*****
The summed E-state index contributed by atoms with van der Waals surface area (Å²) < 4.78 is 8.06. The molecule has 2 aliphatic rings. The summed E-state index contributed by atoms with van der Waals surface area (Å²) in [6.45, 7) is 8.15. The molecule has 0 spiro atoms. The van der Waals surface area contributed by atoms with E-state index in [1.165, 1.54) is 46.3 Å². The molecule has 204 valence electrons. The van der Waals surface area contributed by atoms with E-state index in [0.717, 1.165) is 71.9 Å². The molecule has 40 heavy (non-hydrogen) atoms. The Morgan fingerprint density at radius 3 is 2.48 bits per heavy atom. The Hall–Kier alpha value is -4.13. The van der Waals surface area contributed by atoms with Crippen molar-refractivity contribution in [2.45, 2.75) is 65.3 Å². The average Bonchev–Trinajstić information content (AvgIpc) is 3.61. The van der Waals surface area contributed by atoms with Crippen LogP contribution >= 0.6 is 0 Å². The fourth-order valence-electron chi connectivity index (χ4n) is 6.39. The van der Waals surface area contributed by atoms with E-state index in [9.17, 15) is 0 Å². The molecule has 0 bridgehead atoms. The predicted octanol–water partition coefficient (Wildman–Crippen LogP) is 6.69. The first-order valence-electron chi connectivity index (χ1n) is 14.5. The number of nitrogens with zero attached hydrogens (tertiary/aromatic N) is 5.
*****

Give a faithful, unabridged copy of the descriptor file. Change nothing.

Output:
The summed E-state index contributed by atoms with van der Waals surface area (Å²) < 4.78 is 8.06. The molecule has 2 aliphatic rings. The summed E-state index contributed by atoms with van der Waals surface area (Å²) in [6.45, 7) is 8.15. The molecule has 0 spiro atoms. The van der Waals surface area contributed by atoms with E-state index in [1.165, 1.54) is 46.3 Å². The molecule has 204 valence electrons. The van der Waals surface area contributed by atoms with E-state index in [0.717, 1.165) is 71.9 Å². The molecule has 40 heavy (non-hydrogen) atoms. The Morgan fingerprint density at radius 3 is 2.48 bits per heavy atom. The Hall–Kier alpha value is -4.13. The van der Waals surface area contributed by atoms with Crippen molar-refractivity contribution in [2.45, 2.75) is 65.3 Å². The average Bonchev–Trinajstić information content (AvgIpc) is 3.61. The van der Waals surface area contributed by atoms with Crippen LogP contribution >= 0.6 is 0 Å². The fourth-order valence-electron chi connectivity index (χ4n) is 6.39. The van der Waals surface area contributed by atoms with E-state index in [9.17, 15) is 0 Å². The molecule has 0 bridgehead atoms. The predicted octanol–water partition coefficient (Wildman–Crippen LogP) is 6.69. The first-order valence-electron chi connectivity index (χ1n) is 14.5. The number of nitrogens with zero attached hydrogens (tertiary/aromatic N) is 5.